At a conference this week, Microsoft CEO Satya Nadella was asked how women in technical fields should approach asking for raises. It’s well-known that women don’t request raises or promotions as often as men do (though some research says that, in fact, they do, but these requests are simply not met with as great of rewards as when they come from men).
As the CEO of a major tech company, one that recently revealed its diversity report, Nadella had an opportunity to offer real, concrete advice. Advice that, by all accounts, women need. He is, after all, someone who would hear such requests for raises and responsibilities.
Instead, he inferred that women shouldn’t ask. They should “[know and have] faith that the system will actually give you the right raises as you go along.” Unfortunately, that faith was broken a long time ago, or never existed. That system is the same one that has resulted in Microsoft’s workforce being 71 percent male.
Nadella has been quick to back-pedal, but his reworded response (that there shouldn’t even be a gender pay gap that we have to deal with) fails to offer any actual advice. I want to know, as a woman, how to walk into Satya Nadella’s office, or anyone else’s, and ask for a raise. Give me real, specific advice. Don’t sugar-coat anything, don’t tell me you wish that I didn’t even have to think about the fact that men receive more and larger raises. Don’t tell me we “must close the gender pay gap,” because we will never live in a world without gender bias. That sounds lovely, but it’s not the reality. And even if it someday is, it certainly isn’t now.
So because Nadella wouldn’t offer a real answer, we will. We talked to a number of women in tech, tech-related, or science fields and have some actual advice on climbing the corporate ladders. Some asked we not provide their full names and job titles.
The words are theirs, emphasis added ours.
Only after fighting for myself by demanding to be compensated for additional responsibilities did the “system” relent. I’ve also had to fight for my female employees. It isn’t easy, or fun, but I’ve come to realize being appropriately compensated for your skills is well worth whatever uncomfortable feelings I have during the process. I’m not hurting anyone’s feelings when I fight to be fairly paid, as the “system” doesn’t have feelings. “Good karma” doesn’t come from not asking for something, as Nadella says. It comes from being a happy and productive employee, who doesn’t resent the company she works for.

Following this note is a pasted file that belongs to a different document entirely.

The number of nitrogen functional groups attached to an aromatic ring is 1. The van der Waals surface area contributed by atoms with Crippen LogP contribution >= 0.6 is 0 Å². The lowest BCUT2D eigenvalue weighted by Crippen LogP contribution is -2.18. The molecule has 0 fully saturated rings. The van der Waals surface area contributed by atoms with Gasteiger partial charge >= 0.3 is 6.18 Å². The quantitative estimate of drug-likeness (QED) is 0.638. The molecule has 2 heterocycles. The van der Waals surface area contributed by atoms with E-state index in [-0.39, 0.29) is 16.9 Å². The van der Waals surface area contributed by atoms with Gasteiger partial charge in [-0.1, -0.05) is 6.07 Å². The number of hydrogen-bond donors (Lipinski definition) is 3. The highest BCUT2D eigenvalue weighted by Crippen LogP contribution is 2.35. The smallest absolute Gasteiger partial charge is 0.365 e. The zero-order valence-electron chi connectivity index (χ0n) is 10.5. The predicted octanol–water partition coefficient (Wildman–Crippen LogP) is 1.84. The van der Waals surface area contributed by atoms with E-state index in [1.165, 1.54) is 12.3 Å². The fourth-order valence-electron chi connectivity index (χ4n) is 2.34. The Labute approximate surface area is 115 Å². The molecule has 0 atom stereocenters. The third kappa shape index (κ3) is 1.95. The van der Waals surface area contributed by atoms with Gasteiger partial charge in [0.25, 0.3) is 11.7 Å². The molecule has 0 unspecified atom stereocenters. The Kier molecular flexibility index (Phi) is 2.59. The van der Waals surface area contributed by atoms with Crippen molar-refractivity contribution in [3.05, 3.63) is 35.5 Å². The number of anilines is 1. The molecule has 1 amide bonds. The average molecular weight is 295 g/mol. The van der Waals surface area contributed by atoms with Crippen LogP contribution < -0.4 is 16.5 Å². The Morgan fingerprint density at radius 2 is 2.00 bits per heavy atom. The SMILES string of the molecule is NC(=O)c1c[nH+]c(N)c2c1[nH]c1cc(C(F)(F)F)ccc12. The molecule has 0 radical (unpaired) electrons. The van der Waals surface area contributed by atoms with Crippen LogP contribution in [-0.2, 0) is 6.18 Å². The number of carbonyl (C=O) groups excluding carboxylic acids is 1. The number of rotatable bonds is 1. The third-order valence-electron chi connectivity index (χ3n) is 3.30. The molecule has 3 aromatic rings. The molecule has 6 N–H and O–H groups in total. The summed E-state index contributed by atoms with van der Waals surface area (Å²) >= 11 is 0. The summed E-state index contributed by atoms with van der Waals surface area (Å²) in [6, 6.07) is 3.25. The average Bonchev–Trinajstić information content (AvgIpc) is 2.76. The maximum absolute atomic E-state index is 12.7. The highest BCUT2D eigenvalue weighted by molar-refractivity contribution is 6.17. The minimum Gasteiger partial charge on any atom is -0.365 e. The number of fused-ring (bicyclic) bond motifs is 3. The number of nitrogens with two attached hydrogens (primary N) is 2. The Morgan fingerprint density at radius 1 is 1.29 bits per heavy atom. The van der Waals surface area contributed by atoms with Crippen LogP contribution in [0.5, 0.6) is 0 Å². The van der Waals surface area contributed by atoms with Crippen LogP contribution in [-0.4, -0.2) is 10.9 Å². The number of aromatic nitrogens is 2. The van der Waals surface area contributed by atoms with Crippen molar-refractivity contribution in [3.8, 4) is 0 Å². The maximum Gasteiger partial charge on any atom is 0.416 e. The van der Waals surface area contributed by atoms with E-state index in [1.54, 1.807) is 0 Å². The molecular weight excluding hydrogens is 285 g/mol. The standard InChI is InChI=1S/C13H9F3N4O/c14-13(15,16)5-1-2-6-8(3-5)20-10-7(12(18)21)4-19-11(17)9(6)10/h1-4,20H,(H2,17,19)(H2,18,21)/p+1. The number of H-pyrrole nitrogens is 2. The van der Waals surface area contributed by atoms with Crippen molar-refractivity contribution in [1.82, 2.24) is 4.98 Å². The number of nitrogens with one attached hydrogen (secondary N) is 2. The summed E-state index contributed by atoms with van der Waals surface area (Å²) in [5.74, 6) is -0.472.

I’ve been really lucky as far as support from my superiors, but that’s because they’re tough old bitches training me to be a tough old bitch, too. ;P
—Tiffany, trauma research manager at a level 1 trauma center in Texas
My advice: Ask for a raise and then act like you’re doing them a favor for accepting less than you’re worth if you don’t get it. Because you are.
—Gina Trapani, cofounder of ThinkUp, founder of Lifehacker
What makes me sad about Nadella’s comments is that it’s exactly that type of attitude that discourages women workers in general. Study after study shows that one reason the wage gap exists is because women ask for raises less often than men; doesn’t that show we’ve tried to have faith in the system? We had faith in the system—the system failed us.
I’ve delayed asking for raises for months on end, stretching into a year or more, because I was relying on karma. I worked long hours, nights, and weekends. The raise never came. I had a female mentor who reminded me weekly to ask, and I’ll always follow her advice from now on. You have to ask, you have to demand to be compensated, demand to be noticed, because men (who overwhelmingly dominate women in tech and media managerial roles) are happy to keep their boys’ club. It’s what they know and it’s what’s comfortable. But success in the workplace is not karma. It’s hard work and getting your hard work noticed.
—Versha Sharma, senior editorial producer, NowThisNews
The one phrase I tell myself when [in] conflict or intimidating situations (asking for raise/salary info, confrontations, etc.) is “a man would ask.” It’s kinda Lean In–ish, but when I feel anxious about the situation at hand, I need something to convince myself it’s not a big deal. It’s really not, usually.
My other suggestion is simply to make strong bonds with other women in the office, particularly those above you in payscale and experience. I’ve seen female mentors advocate for me and their input has a bit more weight with the people directing me. They can kind of serve as translators between me, the frustrated one, and the male execs, who sometimes just don’t understand how to support or mentor a woman in the workplace. My in-office relationships with women have proved invaluable.